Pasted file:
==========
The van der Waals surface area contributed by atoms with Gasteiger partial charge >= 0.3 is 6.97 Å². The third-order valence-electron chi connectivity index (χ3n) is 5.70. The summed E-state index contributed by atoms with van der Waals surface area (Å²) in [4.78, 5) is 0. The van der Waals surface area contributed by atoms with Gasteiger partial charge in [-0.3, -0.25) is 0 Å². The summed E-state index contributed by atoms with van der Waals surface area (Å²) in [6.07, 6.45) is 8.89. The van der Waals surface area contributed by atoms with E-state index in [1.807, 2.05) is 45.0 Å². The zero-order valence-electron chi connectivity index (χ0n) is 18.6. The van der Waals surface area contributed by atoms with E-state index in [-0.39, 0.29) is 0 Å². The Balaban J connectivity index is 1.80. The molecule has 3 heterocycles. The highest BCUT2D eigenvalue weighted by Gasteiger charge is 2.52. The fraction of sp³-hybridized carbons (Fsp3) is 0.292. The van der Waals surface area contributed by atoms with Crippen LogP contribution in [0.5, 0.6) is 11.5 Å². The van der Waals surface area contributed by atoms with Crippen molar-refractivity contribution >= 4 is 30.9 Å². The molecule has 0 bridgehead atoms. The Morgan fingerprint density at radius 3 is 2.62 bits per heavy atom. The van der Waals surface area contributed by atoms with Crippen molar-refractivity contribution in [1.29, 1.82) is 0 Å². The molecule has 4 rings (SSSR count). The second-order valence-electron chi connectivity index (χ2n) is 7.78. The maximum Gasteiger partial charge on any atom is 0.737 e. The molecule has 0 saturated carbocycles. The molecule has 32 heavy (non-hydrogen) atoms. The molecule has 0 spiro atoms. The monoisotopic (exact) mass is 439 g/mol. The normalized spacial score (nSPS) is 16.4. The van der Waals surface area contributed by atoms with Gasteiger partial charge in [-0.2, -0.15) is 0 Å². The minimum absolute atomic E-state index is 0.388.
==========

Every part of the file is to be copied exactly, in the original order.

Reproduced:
The van der Waals surface area contributed by atoms with Gasteiger partial charge >= 0.3 is 6.97 Å². The third-order valence-electron chi connectivity index (χ3n) is 5.70. The summed E-state index contributed by atoms with van der Waals surface area (Å²) in [4.78, 5) is 0. The van der Waals surface area contributed by atoms with Gasteiger partial charge in [-0.3, -0.25) is 0 Å². The summed E-state index contributed by atoms with van der Waals surface area (Å²) in [6.07, 6.45) is 8.89. The van der Waals surface area contributed by atoms with E-state index in [1.807, 2.05) is 45.0 Å². The zero-order valence-electron chi connectivity index (χ0n) is 18.6. The van der Waals surface area contributed by atoms with E-state index in [-0.39, 0.29) is 0 Å². The Balaban J connectivity index is 1.80. The molecule has 3 heterocycles. The highest BCUT2D eigenvalue weighted by Gasteiger charge is 2.52. The fraction of sp³-hybridized carbons (Fsp3) is 0.292. The van der Waals surface area contributed by atoms with Crippen LogP contribution in [0.5, 0.6) is 11.5 Å². The van der Waals surface area contributed by atoms with Crippen molar-refractivity contribution >= 4 is 30.9 Å². The molecule has 0 bridgehead atoms. The Morgan fingerprint density at radius 3 is 2.62 bits per heavy atom. The van der Waals surface area contributed by atoms with Crippen molar-refractivity contribution in [1.29, 1.82) is 0 Å². The molecule has 4 rings (SSSR count). The second-order valence-electron chi connectivity index (χ2n) is 7.78. The maximum Gasteiger partial charge on any atom is 0.737 e. The molecule has 0 saturated carbocycles. The molecule has 32 heavy (non-hydrogen) atoms. The molecule has 0 spiro atoms. The monoisotopic (exact) mass is 439 g/mol. The normalized spacial score (nSPS) is 16.4. The van der Waals surface area contributed by atoms with Gasteiger partial charge in [-0.2, -0.15) is 0 Å². The minimum absolute atomic E-state index is 0.388.